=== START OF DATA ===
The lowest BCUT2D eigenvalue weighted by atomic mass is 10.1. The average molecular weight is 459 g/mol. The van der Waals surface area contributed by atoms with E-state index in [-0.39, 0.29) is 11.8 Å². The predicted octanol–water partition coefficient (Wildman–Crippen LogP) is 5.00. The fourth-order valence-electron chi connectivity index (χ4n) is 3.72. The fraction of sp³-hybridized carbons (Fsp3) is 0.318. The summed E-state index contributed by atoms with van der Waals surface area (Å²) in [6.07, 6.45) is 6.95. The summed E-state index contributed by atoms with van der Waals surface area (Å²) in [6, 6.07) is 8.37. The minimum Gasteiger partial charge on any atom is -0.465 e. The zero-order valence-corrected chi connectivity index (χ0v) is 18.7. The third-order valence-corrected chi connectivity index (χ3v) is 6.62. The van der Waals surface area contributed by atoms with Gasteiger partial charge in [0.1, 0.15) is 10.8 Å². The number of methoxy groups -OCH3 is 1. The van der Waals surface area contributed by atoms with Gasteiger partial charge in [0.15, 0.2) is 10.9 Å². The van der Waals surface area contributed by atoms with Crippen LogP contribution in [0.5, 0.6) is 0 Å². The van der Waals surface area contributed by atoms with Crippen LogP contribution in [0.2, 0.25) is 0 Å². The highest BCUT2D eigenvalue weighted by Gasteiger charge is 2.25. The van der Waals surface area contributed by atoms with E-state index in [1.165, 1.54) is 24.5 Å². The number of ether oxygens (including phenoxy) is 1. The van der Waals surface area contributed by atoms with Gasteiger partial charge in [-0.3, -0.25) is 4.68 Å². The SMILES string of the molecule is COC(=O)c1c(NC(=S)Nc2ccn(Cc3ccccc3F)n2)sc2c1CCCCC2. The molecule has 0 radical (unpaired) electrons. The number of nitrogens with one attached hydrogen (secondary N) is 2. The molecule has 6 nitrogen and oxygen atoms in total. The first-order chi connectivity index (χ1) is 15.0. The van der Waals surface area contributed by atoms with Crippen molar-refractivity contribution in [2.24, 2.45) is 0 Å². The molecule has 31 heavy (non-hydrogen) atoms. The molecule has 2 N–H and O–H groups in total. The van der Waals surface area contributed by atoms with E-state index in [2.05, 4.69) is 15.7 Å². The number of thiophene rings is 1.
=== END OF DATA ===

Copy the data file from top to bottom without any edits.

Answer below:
The lowest BCUT2D eigenvalue weighted by atomic mass is 10.1. The average molecular weight is 459 g/mol. The van der Waals surface area contributed by atoms with E-state index in [-0.39, 0.29) is 11.8 Å². The predicted octanol–water partition coefficient (Wildman–Crippen LogP) is 5.00. The fourth-order valence-electron chi connectivity index (χ4n) is 3.72. The fraction of sp³-hybridized carbons (Fsp3) is 0.318. The summed E-state index contributed by atoms with van der Waals surface area (Å²) in [6.07, 6.45) is 6.95. The summed E-state index contributed by atoms with van der Waals surface area (Å²) in [6, 6.07) is 8.37. The minimum Gasteiger partial charge on any atom is -0.465 e. The zero-order valence-corrected chi connectivity index (χ0v) is 18.7. The third-order valence-corrected chi connectivity index (χ3v) is 6.62. The van der Waals surface area contributed by atoms with Gasteiger partial charge in [0.1, 0.15) is 10.8 Å². The number of methoxy groups -OCH3 is 1. The van der Waals surface area contributed by atoms with Gasteiger partial charge in [0.15, 0.2) is 10.9 Å². The van der Waals surface area contributed by atoms with Crippen LogP contribution in [0.5, 0.6) is 0 Å². The van der Waals surface area contributed by atoms with Crippen LogP contribution in [0.2, 0.25) is 0 Å². The highest BCUT2D eigenvalue weighted by Gasteiger charge is 2.25. The van der Waals surface area contributed by atoms with E-state index in [1.165, 1.54) is 24.5 Å². The number of ether oxygens (including phenoxy) is 1. The van der Waals surface area contributed by atoms with Gasteiger partial charge in [-0.3, -0.25) is 4.68 Å². The SMILES string of the molecule is COC(=O)c1c(NC(=S)Nc2ccn(Cc3ccccc3F)n2)sc2c1CCCCC2. The molecule has 0 radical (unpaired) electrons. The number of nitrogens with one attached hydrogen (secondary N) is 2. The molecule has 6 nitrogen and oxygen atoms in total. The first-order chi connectivity index (χ1) is 15.0. The van der Waals surface area contributed by atoms with Crippen molar-refractivity contribution in [2.24, 2.45) is 0 Å². The molecule has 31 heavy (non-hydrogen) atoms. The molecule has 2 N–H and O–H groups in total. The van der Waals surface area contributed by atoms with E-state index in [2.05, 4.69) is 15.7 Å². The number of thiophene rings is 1.